People have traditionally shown total respect for local khans, emirs or chiefs, who in turn have traditionally not shared power or limited it by law. Social control has traditionally been exerted through public opinion, especially that of local elders, known in many places as “white beards” (aksakal in Kyrgyz and oqsoqol in Uzbek).
The justice system is modeled after the Soviet justice system. There is no freedom in the justice in political and criminal trials the conviction rate is over 99 percent. Judges have been called "shamefully compliant." One judge dismissed claims of torture victim because "they couldn’t name their torturers."
Local government is dominated by a traditional network of mahallas (urban districts), a system unique to Uzbekistan which operate a kind a local party boss system. Life in mahallya has traditionally been based on unwritten rules. The law of “shafat” protected residents from “strangers” who broke adopted norms and mores. If any resident of the mahallya wanted to sell his house, first he offered it to his relatives, then to his neighbors and then to other residents of the mahallya. No-one could break this rule. Today many Makhall rules and laws have been softened. [Source:orexca.com]
The mahalla is usually led by an elder called a aksakal ("white beard") who provides advise and helps settle disputes. The mahallas is held together through a system of mutual obligations often manifested through weddings, holiday feasts and funerals. The Karimov government maintains control of the entire country by controlling the mahalla system through the use of informant and loyalists.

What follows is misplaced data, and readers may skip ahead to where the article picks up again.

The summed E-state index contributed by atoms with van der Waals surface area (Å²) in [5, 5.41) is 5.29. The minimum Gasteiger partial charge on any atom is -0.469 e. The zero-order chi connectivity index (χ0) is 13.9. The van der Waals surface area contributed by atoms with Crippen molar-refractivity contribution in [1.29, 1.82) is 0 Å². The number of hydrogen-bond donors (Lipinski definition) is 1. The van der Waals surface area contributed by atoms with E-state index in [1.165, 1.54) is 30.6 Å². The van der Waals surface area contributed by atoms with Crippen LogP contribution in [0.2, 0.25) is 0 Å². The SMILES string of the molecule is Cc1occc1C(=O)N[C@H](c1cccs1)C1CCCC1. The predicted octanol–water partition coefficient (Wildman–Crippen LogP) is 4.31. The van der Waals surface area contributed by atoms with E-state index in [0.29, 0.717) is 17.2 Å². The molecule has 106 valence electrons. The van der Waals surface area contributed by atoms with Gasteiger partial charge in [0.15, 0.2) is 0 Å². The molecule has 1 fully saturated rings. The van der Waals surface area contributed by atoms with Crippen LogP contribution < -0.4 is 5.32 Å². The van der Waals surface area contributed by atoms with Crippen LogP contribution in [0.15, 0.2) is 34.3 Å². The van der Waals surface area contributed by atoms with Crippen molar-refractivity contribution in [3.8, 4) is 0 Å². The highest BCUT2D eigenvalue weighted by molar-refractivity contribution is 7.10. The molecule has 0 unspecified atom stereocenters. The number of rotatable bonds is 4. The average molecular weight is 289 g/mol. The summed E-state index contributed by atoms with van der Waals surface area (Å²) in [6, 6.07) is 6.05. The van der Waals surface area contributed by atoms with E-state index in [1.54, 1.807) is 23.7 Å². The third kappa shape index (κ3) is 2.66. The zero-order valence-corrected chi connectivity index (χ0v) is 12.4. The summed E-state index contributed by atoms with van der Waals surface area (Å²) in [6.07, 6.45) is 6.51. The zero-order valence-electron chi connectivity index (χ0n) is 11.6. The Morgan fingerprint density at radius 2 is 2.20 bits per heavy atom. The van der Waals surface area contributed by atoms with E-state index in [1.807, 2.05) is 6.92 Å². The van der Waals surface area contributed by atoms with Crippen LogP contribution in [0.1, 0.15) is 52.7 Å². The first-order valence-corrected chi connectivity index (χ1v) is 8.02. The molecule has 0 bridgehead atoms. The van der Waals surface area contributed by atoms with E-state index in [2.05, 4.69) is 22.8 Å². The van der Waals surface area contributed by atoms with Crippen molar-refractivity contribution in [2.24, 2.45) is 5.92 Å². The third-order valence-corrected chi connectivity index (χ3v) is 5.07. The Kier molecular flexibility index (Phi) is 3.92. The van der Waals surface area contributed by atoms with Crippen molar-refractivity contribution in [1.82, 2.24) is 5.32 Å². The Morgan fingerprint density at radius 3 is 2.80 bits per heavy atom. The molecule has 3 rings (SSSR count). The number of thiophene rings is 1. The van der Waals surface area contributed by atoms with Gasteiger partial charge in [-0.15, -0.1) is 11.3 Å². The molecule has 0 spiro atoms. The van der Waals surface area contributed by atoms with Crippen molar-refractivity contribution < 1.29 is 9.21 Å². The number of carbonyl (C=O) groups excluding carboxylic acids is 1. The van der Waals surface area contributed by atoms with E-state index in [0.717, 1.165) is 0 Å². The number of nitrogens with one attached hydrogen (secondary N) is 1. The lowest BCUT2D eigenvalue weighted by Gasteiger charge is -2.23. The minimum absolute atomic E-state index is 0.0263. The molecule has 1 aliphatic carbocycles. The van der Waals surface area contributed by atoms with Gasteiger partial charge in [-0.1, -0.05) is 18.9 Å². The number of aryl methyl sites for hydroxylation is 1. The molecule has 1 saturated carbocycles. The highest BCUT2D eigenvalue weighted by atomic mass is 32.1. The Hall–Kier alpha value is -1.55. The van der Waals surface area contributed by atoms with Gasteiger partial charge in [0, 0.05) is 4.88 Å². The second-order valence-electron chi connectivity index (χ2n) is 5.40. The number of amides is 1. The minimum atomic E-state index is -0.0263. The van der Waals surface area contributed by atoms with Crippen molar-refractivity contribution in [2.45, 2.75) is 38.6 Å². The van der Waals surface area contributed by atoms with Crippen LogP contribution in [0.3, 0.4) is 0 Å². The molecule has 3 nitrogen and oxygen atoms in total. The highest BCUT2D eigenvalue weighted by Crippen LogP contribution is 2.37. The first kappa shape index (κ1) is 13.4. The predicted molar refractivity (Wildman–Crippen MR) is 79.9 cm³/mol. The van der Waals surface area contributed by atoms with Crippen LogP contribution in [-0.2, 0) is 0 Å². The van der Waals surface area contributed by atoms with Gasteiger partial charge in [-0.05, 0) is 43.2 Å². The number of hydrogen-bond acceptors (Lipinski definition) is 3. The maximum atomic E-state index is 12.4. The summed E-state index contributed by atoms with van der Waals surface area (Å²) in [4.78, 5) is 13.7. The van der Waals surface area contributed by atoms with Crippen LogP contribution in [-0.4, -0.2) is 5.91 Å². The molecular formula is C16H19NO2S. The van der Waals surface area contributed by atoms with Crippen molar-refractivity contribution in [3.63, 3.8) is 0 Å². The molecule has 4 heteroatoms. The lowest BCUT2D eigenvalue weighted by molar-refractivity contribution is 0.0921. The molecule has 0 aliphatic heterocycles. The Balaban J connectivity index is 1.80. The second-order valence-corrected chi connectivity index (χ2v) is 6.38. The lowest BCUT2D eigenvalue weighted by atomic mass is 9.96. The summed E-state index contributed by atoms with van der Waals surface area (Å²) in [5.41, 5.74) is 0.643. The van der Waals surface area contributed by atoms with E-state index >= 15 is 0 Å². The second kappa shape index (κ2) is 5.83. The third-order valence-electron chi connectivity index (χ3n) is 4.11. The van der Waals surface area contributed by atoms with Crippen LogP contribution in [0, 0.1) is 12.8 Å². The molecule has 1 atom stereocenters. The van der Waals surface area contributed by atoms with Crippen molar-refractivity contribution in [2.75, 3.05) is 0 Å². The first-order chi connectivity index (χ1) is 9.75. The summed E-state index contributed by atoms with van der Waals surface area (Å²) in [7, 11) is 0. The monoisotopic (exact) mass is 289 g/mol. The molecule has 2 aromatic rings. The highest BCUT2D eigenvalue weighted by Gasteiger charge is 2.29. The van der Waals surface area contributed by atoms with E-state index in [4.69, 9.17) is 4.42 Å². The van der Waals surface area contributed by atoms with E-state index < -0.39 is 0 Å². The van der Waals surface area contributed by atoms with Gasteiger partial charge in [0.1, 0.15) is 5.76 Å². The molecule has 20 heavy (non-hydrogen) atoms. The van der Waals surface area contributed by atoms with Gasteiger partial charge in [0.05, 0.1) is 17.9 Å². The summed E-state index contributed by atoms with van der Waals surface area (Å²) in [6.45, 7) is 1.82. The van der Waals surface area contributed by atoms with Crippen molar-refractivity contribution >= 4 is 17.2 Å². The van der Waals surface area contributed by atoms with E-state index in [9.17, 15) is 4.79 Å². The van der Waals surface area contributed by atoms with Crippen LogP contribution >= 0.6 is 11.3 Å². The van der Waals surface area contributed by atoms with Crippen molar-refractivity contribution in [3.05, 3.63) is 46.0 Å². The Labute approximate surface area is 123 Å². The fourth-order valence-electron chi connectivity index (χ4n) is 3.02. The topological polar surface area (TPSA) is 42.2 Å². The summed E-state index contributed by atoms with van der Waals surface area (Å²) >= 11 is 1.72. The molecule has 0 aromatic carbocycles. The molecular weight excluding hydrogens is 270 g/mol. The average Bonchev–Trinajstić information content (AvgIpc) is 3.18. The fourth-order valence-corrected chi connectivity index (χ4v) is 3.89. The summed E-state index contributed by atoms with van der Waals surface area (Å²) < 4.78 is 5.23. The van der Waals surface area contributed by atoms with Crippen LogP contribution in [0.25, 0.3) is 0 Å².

Karina wrote in discoveruzbekistan.com: At present times mahallyan committees of respected citizens are created which decide the questions of allocation of welfare among the poor and families having many children, help holding family holidays (apportion tables, chairs, crockery, covers). Many committees have created clubs of interest for teenagers repair shops, workshops and ateliers. [Source: Karina, discoveruzbekistan.com +++]
Judicial Branch of Uzbekistan
Judicial branch in Uzbekistan: highest court(s): Supreme Court (consists of 34 judges organized in civil, criminal, and military sections); Constitutional Court (consists of 7 judges); Higher Economic Court (consists of 19 judges). Judge selection and term of office: judges of the 3 highest courts nominated by the president and confirmed by the Oliy Majlis; judges appointed for 5-year terms subject to reappointment. Subordinate courts:regional, district, city, and town courts. [Source: CIA World Factbook ]